The exercise bands are multi-layered, so they don't pose a risk of snapping as they wear. IMO worth the premium. Elite will have sales through the year where bands are dirt cheap. The Amazon basics bands are also adequate, but anecdotally vary more between two bands of the same size, which can be annoying if pairing them on a barbell.


In my experience, the main challenge with bands for resistance training, is that linearly increasing strength curve. Your movement choices need to be well suited. A triceps extension with only band resistance works great. A bicep curl sucks. Each movement has ranges of motion where the body is stronger or weaker.

If you get creative combing the band tension with straight weight,things get much more interesting. Think applying a 45 degree line of pull against an EZ curl bar - now at the top of the movement, where gravity stops straining your biceps, the band jumps in to offer resistance.

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Re: Choosing the proper exercise bands (gold, heavy, 20lbs, panda, ... ?!)

Post by shemp »

Most important use of exercise bands is face pulls or similar rowing type exercises to work the external rotators of the shoulder. Weak external shoulder rotators is common source of shoulder problems. Few fullbody exercises work these muscles, so they are commonly very weak.

You can work these muscles and rest of upper back at the same time using one arm inclined rowing, as an alternative to face pulls with exercise bands. Put a rope around a vertical support (tree, telephone post), tie free end to stick with clove hitch, then lean back and row. Most difficult at the bottom, where you have maximum pulling strength, easiest at the top, where you have little strength as you reach full flexion and shoulder goes into external rotation.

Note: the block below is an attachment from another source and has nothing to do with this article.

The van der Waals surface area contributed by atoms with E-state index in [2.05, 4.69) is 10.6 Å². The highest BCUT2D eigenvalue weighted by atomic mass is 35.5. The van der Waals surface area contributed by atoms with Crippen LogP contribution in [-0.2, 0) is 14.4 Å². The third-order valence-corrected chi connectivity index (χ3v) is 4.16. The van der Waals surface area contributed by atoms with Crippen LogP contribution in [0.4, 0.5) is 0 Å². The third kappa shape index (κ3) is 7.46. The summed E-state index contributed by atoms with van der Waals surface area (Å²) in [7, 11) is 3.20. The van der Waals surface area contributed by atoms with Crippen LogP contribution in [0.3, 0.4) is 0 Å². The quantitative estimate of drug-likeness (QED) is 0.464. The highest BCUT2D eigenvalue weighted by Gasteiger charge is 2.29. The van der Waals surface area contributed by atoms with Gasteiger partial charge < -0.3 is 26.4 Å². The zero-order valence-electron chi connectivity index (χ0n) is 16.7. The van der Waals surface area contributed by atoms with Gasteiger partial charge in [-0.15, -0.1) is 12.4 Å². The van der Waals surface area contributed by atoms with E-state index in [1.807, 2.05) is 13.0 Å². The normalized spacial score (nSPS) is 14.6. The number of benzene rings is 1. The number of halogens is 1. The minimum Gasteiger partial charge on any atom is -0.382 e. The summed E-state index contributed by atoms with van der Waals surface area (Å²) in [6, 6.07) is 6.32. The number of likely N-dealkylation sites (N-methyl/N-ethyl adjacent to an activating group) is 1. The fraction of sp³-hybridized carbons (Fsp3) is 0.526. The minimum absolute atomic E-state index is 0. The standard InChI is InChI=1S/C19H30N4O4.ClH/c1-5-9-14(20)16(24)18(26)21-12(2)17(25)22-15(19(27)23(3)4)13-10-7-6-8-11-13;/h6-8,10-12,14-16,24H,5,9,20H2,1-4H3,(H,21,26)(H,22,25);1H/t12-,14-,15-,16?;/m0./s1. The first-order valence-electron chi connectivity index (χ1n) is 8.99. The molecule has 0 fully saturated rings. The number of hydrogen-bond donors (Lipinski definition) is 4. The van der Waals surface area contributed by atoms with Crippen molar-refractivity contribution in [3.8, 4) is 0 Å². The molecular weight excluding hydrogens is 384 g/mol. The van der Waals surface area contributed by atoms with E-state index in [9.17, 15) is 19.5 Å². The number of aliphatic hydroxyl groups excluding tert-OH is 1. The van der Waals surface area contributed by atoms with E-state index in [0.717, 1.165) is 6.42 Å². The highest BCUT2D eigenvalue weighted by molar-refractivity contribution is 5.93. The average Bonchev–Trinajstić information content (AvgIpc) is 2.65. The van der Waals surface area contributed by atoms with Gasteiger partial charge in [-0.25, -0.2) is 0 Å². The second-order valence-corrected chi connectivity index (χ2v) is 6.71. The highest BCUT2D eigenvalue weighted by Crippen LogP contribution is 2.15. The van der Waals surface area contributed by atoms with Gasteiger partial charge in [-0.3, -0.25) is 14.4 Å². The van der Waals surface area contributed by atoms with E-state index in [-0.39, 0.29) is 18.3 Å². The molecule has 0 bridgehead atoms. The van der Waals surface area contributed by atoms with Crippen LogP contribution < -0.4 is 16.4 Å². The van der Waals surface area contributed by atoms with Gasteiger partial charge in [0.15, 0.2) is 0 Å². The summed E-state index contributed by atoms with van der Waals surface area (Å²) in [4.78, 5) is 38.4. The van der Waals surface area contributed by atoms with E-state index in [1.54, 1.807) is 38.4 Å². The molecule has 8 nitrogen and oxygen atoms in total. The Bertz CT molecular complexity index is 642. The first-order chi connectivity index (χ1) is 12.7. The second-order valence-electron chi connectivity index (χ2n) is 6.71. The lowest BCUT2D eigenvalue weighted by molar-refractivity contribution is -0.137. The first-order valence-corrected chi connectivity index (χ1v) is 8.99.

I use 20' of mil-550 paracord from the hardware store, which has rated static strength of 550 lbs (250 kilos) and so dynamic breaking strength maybe 110 lbs by 5:1 rule of thumb. I double rope to 10', so dynamic strength of 220 lbs. Then run through 30" tunnel of 1000d cordura which I sewed to protect rope from abrasion from vertical support.

Most important advantage of inclined rowing is external rotator work. But also back better exercise than pullups in general because strictly back focused, whereas pullups also work chest. Other advantages: no stress on elbows because rope can turn (pullups on rings also has this advantage), less calluses in my experience, easier to find vertical support than pullup bar, possible to adjust difficulty by adjusting lean, so that even people who can't do a single pullup can do inclined rowing.

Something to think about if your main reason for exercise bands is face pulls to hit external shoulder rotators.

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Re: Choosing the proper exercise bands (gold, heavy, 20lbs, panda, ... ?!)

Post by Stahlmann »

jacob wrote:
Thu Jul 09, 2020 3:48 pm
@stahlmann - Of course, I should try that first. It's almost embarrassing how I still start out thinking in terms of commercial solutions. Fortunately, I'm too slow on the trigger and so usually find a zero-cost solution before spending any money. I have plenty of inner tubes around.
To be honest, I will steal the topic a bit - have you avoided becoming (self diagnosed OCD) in the process?
It's like you check your amazon/craigslist/freecycle deals only once per day?
I tend to assign for every possible purchase values of (cost now; costs under different deprecation models [usually per usage time], possible effects on my area of life #1, possible effects on my area of life #n and so on).
I don't write this down, but unfortunately I redo such thinking very often for the same things.
I mean I can't let it go (,,If only I had this item..."-processing runs in my head). At least I was inexperienced and allowed such thinking to stay in my brain.

Writing this shows me that something is wrong and I need to reassign priorities.

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Re: Choosing the proper exercise bands (gold, heavy, 20lbs, panda, ... ?!)

Post by jacob »

@stahlmann - Yes, but OCD is not really how I would describe how I relate to acquiring new stuff. I mostly focus on the issue of acquiring something I won't be using and having to spend time getting rid of it again. This is a 180 from my misspent youth where I wouldn't think twice about buying anything that caught my interest. Since I generally take good care of my things, this resulted in an ever accreting pile of stuff, some of which I still have.